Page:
Perhaps more alarming, is those least likely to pay more AND most likely to unsubscribe are viewers 35+. These numbers reflect the frustrations felt by viewers and underscore how critical it will be for entertainment companies to ensure viewers get value for their money — or risk frustrating them to the point of cancellation. 

Source: Horizon Media’s Finger on the Pulse. Survey Fielded July 18-19; n=600

So What?

Based on what we’ve learned through this exploration to date, there are a few things we think brands should consider:

Streaming platforms need to make their content libraries smarter and more searchable, improving suggestion algorithms to help viewers identify library content that will appeal during what will likely be a lag in original programming. They also have the opportunity to turn the discovery journey into an entertaining game, giving viewers another reason to go deep vs. leave for other forms of entertainment.  

Entertainment brands can put marketing dollars behind top shows that can still build their audience even though they aren’t coming out with new episodes right now. Streaming services who have first party data can use their recommendation engines to prompt people to go deeper into their watch lists, helping people see the value and avoid cancellations.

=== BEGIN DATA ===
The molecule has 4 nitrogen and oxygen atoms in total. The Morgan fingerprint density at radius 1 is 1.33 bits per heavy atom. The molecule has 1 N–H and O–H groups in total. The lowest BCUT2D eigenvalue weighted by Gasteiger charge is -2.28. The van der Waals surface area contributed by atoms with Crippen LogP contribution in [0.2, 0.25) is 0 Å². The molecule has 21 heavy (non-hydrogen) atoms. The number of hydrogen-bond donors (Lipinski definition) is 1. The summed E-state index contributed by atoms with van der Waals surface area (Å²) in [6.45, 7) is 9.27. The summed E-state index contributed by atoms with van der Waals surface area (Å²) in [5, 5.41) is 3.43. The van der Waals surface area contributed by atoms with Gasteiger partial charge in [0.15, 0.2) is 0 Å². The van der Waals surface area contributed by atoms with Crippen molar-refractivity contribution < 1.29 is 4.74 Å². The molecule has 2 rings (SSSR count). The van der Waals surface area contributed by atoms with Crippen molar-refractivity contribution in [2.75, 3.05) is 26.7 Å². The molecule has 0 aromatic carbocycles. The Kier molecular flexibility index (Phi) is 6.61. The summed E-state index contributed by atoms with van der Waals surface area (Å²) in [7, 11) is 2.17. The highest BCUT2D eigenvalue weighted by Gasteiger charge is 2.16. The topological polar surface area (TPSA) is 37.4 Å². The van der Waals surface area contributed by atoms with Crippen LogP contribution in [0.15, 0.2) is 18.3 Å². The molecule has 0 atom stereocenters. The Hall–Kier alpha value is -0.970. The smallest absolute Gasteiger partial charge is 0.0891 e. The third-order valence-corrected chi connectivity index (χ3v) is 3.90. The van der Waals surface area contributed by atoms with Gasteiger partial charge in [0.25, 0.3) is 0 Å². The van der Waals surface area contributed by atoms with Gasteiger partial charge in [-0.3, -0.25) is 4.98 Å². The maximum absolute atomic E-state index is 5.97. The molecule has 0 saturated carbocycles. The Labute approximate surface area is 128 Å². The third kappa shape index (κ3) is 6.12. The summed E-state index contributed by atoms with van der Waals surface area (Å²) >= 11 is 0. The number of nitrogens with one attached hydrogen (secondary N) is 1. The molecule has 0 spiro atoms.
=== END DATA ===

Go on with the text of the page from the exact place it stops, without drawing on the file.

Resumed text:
Knowing that younger viewers are the most likely to turn to social media channels, it’ll be important for entertainment brands to air more episodic or serialized content in bite-sized formats on these channels as a way to drive younger viewers back to the originating channel/streaming platform or make them aware of library content. For younger audiences who are more likely to spend in accordance with their values, tying any increase in subscription costs to an increase in compensation for the talent is key. For older audiences who may be hovering over the proverbial cancel button, delivering on subscription value will be key. 

For more information, contact askwhy@horizonmedia.com

*Horizon Media Finger on the Pulse. Survey Fielded June 2-13; n=984